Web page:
You could have more or less overlap depending on how much of the “base” you wanted to show. You could leave the sponge ghosts loud and proud instead of overlapping, like these brown kitchen people. Yeah, that was not how you were supposed to do it.

Also, it helped if your base and sponge colors were variations of the same color instead of… this:Sometimes sponge painting made it look like your house was overtaken by a mud-tornado or a sewage explosion:Sometimes it looked like you chewed up paint and then regurgitated it atop other paint, which doesn’t really make sense, but then again neither does painting your walls with a cleaning implement:But be careful not to press too much paint into your corners! Or actually who cares, it’s all terrible:But hey, if you sponge painted your counters, maybe they’d look like marble!

NO, oh my God just kidding, it would look like your cat walked through tar then trip-trapped across your sink.

You could even sponge up your dresser even though looking at it kind of triggers my vertigo.You could combine your sponging with solid paint and wallpaper, too. It was a way to “mark your territory” for all future homeowners, because this mixed-media masterpiece can’t be easy to remove.

Okay, but why? Look, I’m not an outsider. I was all about the “texture” and “interest” that sponge painting provided. I sponge painted a table and a guest bedroom at my parents’ house. So this is not the perspective of one of those “flat-painters” or “wallpaper people”: I was THERE. I remember. I just don’t totally understand.

Like most members of my generation, I cannot pass up an opportunity to shift the blame to Baby Boomers. Their kids were growing up and they had more time to sink into household projects. This was their answer to a childhood in post-war houses that were painted in solid colors, I guess. Always the rebels, those boomers. Obviously I sponge painted as a child, so sure, my generation was in on it. And after a lifetime of “everyone is special” and “you all get a trophy” we believed that maybe we were decorating savants. But with most decorating trends, “so simple a child could do it” isn’t really an endorsement.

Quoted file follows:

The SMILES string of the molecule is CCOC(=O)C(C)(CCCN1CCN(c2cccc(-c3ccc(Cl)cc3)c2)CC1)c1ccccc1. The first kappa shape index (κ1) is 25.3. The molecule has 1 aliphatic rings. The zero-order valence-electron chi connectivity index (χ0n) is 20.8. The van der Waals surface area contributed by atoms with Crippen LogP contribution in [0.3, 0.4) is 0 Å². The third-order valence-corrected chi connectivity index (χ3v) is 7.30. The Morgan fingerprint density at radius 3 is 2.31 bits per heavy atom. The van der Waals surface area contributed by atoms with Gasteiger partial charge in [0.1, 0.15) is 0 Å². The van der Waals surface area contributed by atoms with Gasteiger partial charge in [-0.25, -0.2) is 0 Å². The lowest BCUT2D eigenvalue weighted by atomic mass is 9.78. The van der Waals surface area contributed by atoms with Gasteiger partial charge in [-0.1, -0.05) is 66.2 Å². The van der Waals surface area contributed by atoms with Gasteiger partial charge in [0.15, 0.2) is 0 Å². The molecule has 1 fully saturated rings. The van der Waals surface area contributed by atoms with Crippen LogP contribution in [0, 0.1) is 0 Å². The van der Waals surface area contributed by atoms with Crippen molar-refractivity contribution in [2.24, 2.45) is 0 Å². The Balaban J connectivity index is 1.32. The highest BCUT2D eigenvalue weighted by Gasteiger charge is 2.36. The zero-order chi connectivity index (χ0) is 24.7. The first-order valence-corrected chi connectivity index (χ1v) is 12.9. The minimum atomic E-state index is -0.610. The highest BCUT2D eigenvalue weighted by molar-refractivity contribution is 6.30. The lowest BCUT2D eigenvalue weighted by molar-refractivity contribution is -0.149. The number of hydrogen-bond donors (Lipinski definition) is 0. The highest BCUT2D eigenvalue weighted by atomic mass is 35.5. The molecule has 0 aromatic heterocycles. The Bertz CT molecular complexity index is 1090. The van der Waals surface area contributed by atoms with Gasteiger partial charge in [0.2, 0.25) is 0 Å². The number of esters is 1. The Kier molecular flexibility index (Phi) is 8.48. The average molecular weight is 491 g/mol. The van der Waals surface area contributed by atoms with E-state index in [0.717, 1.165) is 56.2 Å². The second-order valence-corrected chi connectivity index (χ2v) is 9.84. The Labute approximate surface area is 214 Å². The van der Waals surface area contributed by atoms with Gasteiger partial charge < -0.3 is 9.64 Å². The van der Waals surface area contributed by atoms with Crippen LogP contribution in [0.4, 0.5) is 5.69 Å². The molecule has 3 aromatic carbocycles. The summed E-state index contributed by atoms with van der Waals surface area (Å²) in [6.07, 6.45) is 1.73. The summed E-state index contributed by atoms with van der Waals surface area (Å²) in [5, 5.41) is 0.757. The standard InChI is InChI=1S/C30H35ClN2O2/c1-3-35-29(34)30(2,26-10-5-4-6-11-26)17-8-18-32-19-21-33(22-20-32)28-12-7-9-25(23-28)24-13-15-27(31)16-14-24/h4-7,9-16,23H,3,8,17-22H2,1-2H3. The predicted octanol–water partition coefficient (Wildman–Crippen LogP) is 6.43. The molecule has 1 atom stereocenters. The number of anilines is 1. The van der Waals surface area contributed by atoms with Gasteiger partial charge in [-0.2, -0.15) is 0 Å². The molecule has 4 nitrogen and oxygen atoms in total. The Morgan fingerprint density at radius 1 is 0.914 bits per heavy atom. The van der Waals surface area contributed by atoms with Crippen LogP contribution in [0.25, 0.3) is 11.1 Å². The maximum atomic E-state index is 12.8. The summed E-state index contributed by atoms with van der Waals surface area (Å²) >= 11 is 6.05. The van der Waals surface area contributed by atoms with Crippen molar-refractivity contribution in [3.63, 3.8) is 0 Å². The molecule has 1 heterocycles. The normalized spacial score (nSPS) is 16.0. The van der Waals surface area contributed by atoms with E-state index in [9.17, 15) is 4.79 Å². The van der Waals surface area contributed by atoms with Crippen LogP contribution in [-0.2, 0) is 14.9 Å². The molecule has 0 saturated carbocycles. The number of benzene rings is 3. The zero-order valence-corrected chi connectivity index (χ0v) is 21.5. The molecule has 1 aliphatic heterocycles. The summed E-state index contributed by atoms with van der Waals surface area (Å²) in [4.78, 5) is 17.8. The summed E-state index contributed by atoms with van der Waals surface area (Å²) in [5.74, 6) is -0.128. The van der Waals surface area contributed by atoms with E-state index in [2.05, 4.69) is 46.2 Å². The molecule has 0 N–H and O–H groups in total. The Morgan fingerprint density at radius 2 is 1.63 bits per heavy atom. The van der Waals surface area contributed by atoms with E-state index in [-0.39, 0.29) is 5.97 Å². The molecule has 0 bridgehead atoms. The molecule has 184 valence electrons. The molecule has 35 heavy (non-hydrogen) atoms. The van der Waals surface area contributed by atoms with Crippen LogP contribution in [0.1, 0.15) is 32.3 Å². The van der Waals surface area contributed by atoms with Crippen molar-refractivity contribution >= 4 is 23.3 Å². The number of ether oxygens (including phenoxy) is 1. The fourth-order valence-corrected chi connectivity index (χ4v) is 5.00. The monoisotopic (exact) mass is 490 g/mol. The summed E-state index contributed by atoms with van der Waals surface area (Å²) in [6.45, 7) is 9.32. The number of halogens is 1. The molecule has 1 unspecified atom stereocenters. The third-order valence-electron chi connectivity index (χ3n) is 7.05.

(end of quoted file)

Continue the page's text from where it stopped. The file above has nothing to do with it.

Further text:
Maybe there weren’t generational factors at play. Maybe it was just the final gasp of 90s DIY culture. Maybe El Nino led to an explosion in the sea sponge population. Or maybe we just all lost our damn minds for a while there.

TV Characters’ Bedrooms That I Covet

As a kid, your bedroom is an important place. It’s the only place that’s really YOURS – or maybe shared with one or two other people, but still. It’s a no-grownup zone, and though your parents probably made you clean it and set some parameters, you had a bit of free reign as far as decorating went. I seriously went with it – in fifth grade, when I got a new bedroom, I went antiquing to pick out the right accessories, and pored over catalogs for months until I found the right bedspread. Even now that I’m older, I love seeing character’s home spaces on tv. Like a child’s room, the way these people decorate their bedrooms – the place in their house that outsiders wouldn’t usually see – tells you a lot about their character. Plus, the set designers just make them look really, really cool. Until I was preparing this post, I didn’t realize that set decorator would probably be my dream job. Here are some of my favorites.